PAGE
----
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Posts Tagged ‘superheroes’

The Best-Read City in America, and Other News

February 7, 2013 | by

washingtonpostcard

  • “The ordinary, mild-mannered bookstore had stripped off its everyday shirt to reveal its superpowers, moving with a slamming shift into warp-speed pleasure.” A paean to vanished bookstores
  • How to (if you must) divest yourself of books
  • Here is a trademark lawsuit involving both space marines and superheroes. Yes, I said space marines. 
  • “The precision and spirit of Austen’s novels derive, in part, from the cherished objects with which she and her heroines were in daily contact—things that might well have been overlooked or spurned by everyone else.”
  • Washington, D. C. earns the title of Most Literate City. The Most Romantic crown, however, goes to Knoxville, Tennessee. (If you define romance as only shopping at Amazon.com, of course.)

 

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Helpmeets, Field Guides, Burning Questions

July 26, 2012 | by

  • “Few couples have had as complicated and even posthumous a relationship as Friderike Burger and Stefan Zweig, the Austrian Jewish writer who was and continues to be one of the most widely translated German-language authors in the world.”
  • The eternal question, really: What would happen if fonts were superheroes?
  • The other eternal question: What would happen if great authors were Olympics commentators?
  • Vote for the best YA novel ever written.
  • A field guide to the American blurb. An endangered species?
  • The Man Booker long list is announced.
  • Oh no! Citing rising operating costs, the Bowery Poetry Club joins the list of closing literary landmarks.
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    Staff Picks: The Unseen Bestiary, The Avoidance of Love

    August 26, 2011 | by

    From ‘Monstrorum Historia,’ by Ulisse Aldrovandi, 1642.

    Just in time for Borges’s birthday, Lindsey Carr is curating a collaborative art project documenting creatures that have never been seen. The project, The Unseen Bestiary, a sort of DIY Book of Imaginary Beings, is soliciting brief descriptions to accompany Carr’s drawings. —Mackenzie Beer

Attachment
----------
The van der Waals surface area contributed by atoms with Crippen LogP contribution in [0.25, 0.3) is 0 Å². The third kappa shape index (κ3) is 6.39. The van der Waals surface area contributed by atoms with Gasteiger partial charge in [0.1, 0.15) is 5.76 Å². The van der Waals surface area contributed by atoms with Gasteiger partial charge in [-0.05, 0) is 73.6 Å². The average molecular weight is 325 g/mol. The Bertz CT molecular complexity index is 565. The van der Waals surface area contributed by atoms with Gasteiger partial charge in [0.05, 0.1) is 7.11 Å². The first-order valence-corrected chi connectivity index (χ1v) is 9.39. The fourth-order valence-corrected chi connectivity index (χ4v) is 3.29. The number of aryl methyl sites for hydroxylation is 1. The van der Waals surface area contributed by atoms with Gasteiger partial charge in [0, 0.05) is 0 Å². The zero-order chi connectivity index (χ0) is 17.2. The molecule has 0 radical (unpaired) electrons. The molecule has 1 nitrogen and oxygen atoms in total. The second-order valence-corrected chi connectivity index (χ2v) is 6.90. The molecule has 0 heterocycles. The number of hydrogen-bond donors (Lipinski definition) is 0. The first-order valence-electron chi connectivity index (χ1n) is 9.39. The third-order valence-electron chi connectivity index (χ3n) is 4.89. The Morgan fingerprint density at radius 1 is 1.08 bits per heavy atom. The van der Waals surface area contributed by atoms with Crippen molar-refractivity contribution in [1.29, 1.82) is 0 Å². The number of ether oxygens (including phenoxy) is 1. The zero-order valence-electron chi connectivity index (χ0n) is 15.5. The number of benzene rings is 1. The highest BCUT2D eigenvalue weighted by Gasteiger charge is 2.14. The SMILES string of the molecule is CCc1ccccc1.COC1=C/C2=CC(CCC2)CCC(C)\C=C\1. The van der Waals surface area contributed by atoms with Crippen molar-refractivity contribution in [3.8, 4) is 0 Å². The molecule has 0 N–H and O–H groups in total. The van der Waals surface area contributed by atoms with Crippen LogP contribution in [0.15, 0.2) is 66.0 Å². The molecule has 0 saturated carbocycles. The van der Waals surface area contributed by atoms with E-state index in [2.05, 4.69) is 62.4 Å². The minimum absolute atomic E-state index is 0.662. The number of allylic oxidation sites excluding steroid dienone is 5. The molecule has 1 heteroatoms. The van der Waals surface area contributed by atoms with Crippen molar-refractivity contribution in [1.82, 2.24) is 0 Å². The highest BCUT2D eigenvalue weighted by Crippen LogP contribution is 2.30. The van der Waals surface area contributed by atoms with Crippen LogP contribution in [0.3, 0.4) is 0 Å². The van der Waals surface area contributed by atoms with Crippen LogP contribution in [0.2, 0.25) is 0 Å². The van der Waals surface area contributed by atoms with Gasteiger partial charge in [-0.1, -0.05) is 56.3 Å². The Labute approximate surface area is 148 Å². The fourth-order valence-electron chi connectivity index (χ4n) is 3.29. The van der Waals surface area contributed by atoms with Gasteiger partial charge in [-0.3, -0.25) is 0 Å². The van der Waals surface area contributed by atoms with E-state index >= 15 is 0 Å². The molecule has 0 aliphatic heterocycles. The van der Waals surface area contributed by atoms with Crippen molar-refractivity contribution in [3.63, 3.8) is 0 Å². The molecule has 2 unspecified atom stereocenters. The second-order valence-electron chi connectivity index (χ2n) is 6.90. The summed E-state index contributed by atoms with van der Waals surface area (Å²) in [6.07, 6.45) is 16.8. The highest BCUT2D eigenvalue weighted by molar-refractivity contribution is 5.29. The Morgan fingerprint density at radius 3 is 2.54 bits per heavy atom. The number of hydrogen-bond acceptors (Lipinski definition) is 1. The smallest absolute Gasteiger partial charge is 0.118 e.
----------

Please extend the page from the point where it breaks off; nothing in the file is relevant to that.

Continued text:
I’m rereading Stanley Cavell’s great essay on King Lear (and everything else), “The Avoidance of Love,” in preparation for what I’m told is another great essay, by Mark Greif, in the new issue of n+1. (Some lifetime subscription that turned out to be!) —Lorin Stein

    I’ve been slowly working through the strikingly lyrical essays in City Dog this summer, so I was excited to see new poems by W. S. di Piero in the fall issue of ZYZZYVA. Something about them reminded me of the end of summer. “Starting Over” perfectly evoked that late-August feeling of everyone coming home: “here you are the nothing / that is the place, / and all the places are you, / none of them yours to keep.”  —Ali Pechman

    I just learned everything I know about Batman from intern Cody, who puts the super back in superheroes. —L.S.

    Since I realized that Spotify has such a great collection of Alan Lomax recordings, I’ve been totally hooked. —Sadie Stein

    Moving books around in my house, I rediscovered my copy of Boulevard Transportation, a collaboration between Rudy Burckhardt and Vincent Katz. The former’s photographs—framing and juxtaposing country and city streets, architectural elements, faces—and the latter’s poetry—casual glances and delighted observations—are perfectly suited to each other. On one spread, Burckhardt’s closeup of reeds waving against sun-dappled water is set opposite this from Katz: “I put bare / feet to Terra / swim in the lake / all day long / there is nothing / to do / listen to wind in the trees.” —Nicole Rudick

    I was one of those lame kids without a rock collection, but Léonard Rosenthal, famed 1920s Parisian jeweler and author of The Kingdom of the Pearl, has reformed me. If you aren’t sold on reading about rocks, check out the Edmund Dulac illustrations that originally accompanied the text. —M.B.

    I’ve always felt more like a New Yorker than a Californian, but this video is amazing. — A.P.

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